Sunday, 5 February 2012


I've just arrived in London, on a very flying visit which will take in a short trip up north to see my family, plus some work-related stuff later on in the week. It's cold. In fact, it's snowing, which it actually doesn't do all that often in London, contrary to the perceptions of most Indians. Indeed, one of the most common responses to learning I'm English is to say "ah, very cold country!", as though England were located some way north of the Arctic Circle.

The fact is England isn't that cold, it's just hardly ever particularly warm. It's wonderfully moderate, which is why the Delhi summer was such a struggle for me. But when I tell people that by far the coldest winters I have experienced were in Korea (where temperatures of -15 are usual, and -20 not unknown) they're generally astonished.

Anyway, I can't help but find it rather amusing when my Delhi friends post endless facebook status updates along the lines of "OMG I've never been this cold before EVER!" when it's about 6 degrees out. I admit that Delhi gets a bit chilly. But really guys, it's not that bad. The real problem is that Delhi homes just aren't built for the cold. My flat has no heating and marble floors. Never in my life have I used slippers but I invested in some when I went home for Christmas and I've been immensely glad of it. For the last month or so I've actually had to go outside to warm up a bit (the sun generally keeps shining, so even when the temperatures are low there's warmth to be found). And it's a dry cold, not like the all-pervasive damp of an English winter (the depths of which I'm now experiencing).

My favourite thing about Indian winters is the quite remarkable clothing it brings out in the Delhi citizens, especially the men. Best of all is the array of ear muffs (my colleague Rajat sports a particularly admirable pair), which become ubiquitous as soon as the temperature drops below ten degrees or so. Plain ear muffs just won't do: tartan, leopard print or combat-style are all the rage. They take their ear muffs seriously, Delhiwallas.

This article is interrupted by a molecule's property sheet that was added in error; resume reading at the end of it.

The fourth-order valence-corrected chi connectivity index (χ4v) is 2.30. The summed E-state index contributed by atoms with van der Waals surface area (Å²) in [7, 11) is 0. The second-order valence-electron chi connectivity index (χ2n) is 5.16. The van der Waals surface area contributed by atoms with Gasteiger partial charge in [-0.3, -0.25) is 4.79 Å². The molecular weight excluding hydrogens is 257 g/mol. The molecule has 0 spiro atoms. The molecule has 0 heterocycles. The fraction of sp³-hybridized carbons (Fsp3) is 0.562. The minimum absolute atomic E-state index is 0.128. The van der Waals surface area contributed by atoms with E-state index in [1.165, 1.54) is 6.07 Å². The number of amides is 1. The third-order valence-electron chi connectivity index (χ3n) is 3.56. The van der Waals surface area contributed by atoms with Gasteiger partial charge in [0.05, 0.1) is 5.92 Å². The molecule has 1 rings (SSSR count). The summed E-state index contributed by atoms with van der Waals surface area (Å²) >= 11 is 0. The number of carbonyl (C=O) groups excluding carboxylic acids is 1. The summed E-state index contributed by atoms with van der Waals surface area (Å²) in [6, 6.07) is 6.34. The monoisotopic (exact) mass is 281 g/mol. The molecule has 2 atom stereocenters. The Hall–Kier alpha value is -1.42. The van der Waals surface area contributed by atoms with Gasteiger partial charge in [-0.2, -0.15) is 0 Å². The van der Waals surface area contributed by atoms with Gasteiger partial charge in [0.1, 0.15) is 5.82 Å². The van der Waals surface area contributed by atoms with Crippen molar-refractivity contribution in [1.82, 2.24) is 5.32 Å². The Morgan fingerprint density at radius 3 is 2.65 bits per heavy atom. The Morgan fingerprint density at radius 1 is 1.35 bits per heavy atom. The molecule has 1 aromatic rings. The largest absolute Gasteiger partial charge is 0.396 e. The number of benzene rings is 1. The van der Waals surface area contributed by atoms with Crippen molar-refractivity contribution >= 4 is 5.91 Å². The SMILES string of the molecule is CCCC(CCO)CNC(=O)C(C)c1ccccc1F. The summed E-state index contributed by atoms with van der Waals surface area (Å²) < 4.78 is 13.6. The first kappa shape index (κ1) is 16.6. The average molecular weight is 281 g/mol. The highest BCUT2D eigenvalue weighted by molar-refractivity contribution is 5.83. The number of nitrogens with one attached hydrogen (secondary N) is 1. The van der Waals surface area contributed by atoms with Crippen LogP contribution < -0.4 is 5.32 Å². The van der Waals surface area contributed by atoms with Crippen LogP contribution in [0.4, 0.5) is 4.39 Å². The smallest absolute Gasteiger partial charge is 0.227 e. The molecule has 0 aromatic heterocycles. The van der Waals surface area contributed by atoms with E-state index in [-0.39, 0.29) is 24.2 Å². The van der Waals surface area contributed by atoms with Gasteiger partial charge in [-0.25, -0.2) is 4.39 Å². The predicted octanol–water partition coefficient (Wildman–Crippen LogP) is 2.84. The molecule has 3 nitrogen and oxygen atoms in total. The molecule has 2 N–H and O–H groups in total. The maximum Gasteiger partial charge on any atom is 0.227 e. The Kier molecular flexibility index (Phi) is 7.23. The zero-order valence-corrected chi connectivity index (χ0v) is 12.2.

The guys I really admire, though, are the rickshaw drivers. I may scoff at Delhi's temperatures, but riding in rickshaws in this weather really is bone-chilling, generating a true "lazy wind" (you know, the kind that can't be bothered going around you, so it just goes right through you). I can't imagine how these guys feel at the end of their shift - or how much they look forward to the warmer weather.

Ah well, no doubt by the time I get back to Delhi the mercury will be climbing once again towards the highs of May (45 degrees plus). I'd best enjoy my shivers while I can.


Sonya said...

I noticed a lot of men in earmuffs (manmuffs?) in New York last month.. I have only ever seen women wearing them in the UK. So I'm interested to know.. are you wearing some right now? xx

Chris said...

Sonya, did you just ask me what I am wearing right now?? This is not the kind of talk to which I am accustomed from you. Shameful.